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Fast Comment NorwayPreview: Core inflation in March (Tuesday) and manufacturing output in February (Monday)

  1. CPI-ATE probably rose to 1.5 percent in March from 1.4 percent in February
  2. In line with central bank estimates
  3. Manufacturing output likely returned to growth in February
CPI-ATE probably rose to 1.5 percent in March from 1.4 percent in February
Figures for core inflation (CPI-ATE) in March are due next Tuesday. Ahead of the monetary policy meeting in March, CPI-ATE sprung a downside surprise on Norges Bank yet again leading to another reduction of near-term estimates. According to Norges Bank’s updated projections, CPI-ATE will rise only modestly over the next few months from 1.4 percent in February to 1.5 percent in March and to 1.6 percent in April and May. However, CPI-ATE is expected to fall back a little in June to 1.4 percent. The overall picture is that CPI-ATE will hover around 1.5 percent in the near term, according to Norges Bank. This assessment appears reasonable, in our view. Over the past year, the monthly change in CPI-ATE has been in line with its historical average. If we extrapolate from this recent trend, the outlook for CPI-ATE, measured as an average, would be closer to 1.2 percent for the next few months, rather than the 1.5 percent Norges Bank has forecast. However, the weakening of the NOK exchange rate toward the end of 2017 will probably start to show in higher imported inflation. In isolation, this should give a near-term boost to CPI-ATE, with March a natural starting point due to seasonality. This is precisely what Norges Bank has taken into account. Note that the timing of the Easter holiday could, in principle, have lifted CPI-ATE further, as the holiday was in March this year versus April last year. A likely key factor would have been prices for airfares, which tend to rise during the holiday. However, with the holiday late in the recording period, this was probably not an issue this time. To cut a long story short, the expectation behind higher CPI-ATE in March is higher inflation for imported consumer goods. Like Norges Bank, we believe CPI-ATE rose to 1.5 percent in March from 1.4 percent in February.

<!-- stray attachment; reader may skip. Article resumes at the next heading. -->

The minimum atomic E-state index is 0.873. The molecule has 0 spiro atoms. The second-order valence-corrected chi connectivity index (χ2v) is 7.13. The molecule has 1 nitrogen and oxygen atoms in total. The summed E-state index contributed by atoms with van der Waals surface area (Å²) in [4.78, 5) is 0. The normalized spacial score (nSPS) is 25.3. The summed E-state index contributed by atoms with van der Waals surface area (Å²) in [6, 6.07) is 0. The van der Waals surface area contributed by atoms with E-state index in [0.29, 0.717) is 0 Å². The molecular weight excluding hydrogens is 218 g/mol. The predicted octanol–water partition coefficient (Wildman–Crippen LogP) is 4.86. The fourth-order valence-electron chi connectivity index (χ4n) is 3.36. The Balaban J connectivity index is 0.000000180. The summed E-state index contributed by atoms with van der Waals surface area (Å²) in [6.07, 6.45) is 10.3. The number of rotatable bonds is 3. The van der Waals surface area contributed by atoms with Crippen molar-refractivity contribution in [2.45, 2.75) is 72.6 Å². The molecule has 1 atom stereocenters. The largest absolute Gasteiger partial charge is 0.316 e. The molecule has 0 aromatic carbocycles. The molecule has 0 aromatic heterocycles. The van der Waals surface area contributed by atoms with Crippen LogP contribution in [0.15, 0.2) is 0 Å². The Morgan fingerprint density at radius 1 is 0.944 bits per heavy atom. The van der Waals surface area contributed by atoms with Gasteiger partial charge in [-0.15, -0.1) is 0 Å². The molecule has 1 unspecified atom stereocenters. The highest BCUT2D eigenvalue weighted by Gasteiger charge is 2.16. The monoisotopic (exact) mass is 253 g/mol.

Manufacturing output likely returned to growth in February
Manufacturing output fell surprisingly sharply in January (-2.2 percent), breaking a four-month streak of monthly gains. However, we see this as volatility and not a break in the positive trend. The outlook for the manufacturing sector looks robust, with solid global growth, a still weak NOK exchange rate, and expectations of a rebound in petroleum investments this year. Even though the latest PMI readings have moderated, they still lie comfortably in expansionary territory. We believe manufacturing output rose by 1.5 percent m-o-m in February (S.A).


Marius Gonsholt Hov

Senior Economist


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